Author – Elizabeth Haynes
Published – 28 September 2018
Genre – Historical crime fiction
This book is a departure for Elizabeth Haynes who is well known for her standalone psychological thrillers and her DCI Louisa Smith series. This book is in the same vein as books like Burial Rites and The Unseeing, a fictionalised account of events based on a factual event.
On 7th November 1843, Harriet Monckton, 23 years old and a woman of respectable parentage and religious habits, is found murdered in the privy behind the chapel she regularly attended in Bromley, Kent. The story was a scandal in its time with the suggestions of impropriety in a small town. Drawing on the coroner’s reports and witness testimonies the book follows the events after Harriet’s death and as the witnesses recount the events from their perspective the narrative leading up to Harriet’s death is pieced together.
There are four main characters:- the young teacher and close friend, the young man who walked out with Harriet, the man who offered her spiritual guidance and finally a mysterious man from her past who lives in London. Using the accounts of these four characters and the proceedings at the Coroner’s Court the story develops into a gripping ‘whodunnit. The reader has reason to be suspicious of all four characters but the truth of Harriet’s demise may lay with her missing diary. The discovery of the diary gives Harriet her own voice and perspective.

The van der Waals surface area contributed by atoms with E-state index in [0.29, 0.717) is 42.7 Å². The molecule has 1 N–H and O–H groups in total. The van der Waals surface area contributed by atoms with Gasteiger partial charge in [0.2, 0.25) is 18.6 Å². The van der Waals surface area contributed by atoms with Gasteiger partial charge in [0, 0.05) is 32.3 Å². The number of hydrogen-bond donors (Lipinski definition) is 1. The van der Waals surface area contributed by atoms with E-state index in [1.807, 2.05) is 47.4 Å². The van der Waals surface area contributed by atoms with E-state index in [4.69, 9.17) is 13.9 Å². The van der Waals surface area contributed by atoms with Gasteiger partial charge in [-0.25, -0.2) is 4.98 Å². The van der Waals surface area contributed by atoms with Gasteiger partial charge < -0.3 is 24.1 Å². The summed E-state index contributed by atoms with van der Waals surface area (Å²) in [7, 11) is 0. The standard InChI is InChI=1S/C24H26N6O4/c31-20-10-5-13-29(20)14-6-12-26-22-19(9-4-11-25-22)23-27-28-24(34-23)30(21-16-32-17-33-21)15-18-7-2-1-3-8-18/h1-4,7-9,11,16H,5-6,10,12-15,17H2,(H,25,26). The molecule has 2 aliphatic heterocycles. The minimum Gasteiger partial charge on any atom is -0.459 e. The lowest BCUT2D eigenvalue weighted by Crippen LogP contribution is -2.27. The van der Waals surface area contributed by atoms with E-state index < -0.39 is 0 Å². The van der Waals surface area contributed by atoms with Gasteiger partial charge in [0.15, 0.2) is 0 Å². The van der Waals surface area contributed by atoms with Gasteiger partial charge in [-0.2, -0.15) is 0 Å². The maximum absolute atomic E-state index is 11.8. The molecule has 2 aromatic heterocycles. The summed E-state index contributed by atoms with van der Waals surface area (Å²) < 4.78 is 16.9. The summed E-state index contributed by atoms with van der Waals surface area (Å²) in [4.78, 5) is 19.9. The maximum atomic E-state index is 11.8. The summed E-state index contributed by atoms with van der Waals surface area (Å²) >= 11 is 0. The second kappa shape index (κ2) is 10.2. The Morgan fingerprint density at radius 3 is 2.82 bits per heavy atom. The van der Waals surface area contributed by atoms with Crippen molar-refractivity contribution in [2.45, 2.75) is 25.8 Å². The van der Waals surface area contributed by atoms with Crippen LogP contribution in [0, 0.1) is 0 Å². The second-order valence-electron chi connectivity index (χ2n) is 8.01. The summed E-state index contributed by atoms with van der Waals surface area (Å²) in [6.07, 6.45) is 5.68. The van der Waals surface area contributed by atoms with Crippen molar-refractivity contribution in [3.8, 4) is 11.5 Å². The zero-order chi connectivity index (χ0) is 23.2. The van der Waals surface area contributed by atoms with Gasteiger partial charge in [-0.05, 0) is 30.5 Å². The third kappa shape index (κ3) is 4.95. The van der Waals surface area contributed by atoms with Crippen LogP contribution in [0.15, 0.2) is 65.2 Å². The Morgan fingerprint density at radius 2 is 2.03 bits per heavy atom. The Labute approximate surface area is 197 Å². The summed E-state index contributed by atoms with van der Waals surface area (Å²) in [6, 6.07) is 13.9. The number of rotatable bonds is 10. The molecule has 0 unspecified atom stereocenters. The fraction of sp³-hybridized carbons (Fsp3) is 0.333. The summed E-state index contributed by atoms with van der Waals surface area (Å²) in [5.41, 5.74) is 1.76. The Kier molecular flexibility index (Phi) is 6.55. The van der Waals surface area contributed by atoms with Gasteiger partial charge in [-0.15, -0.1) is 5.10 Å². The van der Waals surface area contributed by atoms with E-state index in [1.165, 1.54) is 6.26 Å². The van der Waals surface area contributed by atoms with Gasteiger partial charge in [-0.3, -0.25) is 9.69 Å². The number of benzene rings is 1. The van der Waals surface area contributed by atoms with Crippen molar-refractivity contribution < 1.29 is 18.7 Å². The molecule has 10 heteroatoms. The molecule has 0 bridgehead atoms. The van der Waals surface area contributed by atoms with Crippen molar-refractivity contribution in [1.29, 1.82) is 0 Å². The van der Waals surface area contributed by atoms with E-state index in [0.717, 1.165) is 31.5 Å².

You can see a reference to the events in the National Archives and if you live within striking distance you can go an view them for yourself. News even made it as far as Tasmania with an article appearing in the Colonial Times in 1846.
There is an account in the Medical Times of 1846 from the surgeon asked to attend the body where it was discovered.
As I’ve come to expect from Haynes the book is beautifully written and she captures the feel of the period through her writing, giving it the feel contemporary to the period but not over doing it. The story is a compelling mystery, especially given that there are some factual constraints within which the story had to be framed. The different perspectives that are used to describe the events leading up to Harriet’s death are interesting in themselves – told from each person’s own point of view they aren’t necessarily ‘unreliable narrators’ but they do have their own take on the way events played out. The fact that there were multiple inquests also allows for points of view to change as memories change over time.
The story Haynes tells of Harriet is a sad one but for a young woman who died in unpleasant circumstances, with few people to mourn her, this has given her an interesting legacy.
Many thanks to the publisher for the review copy of the book.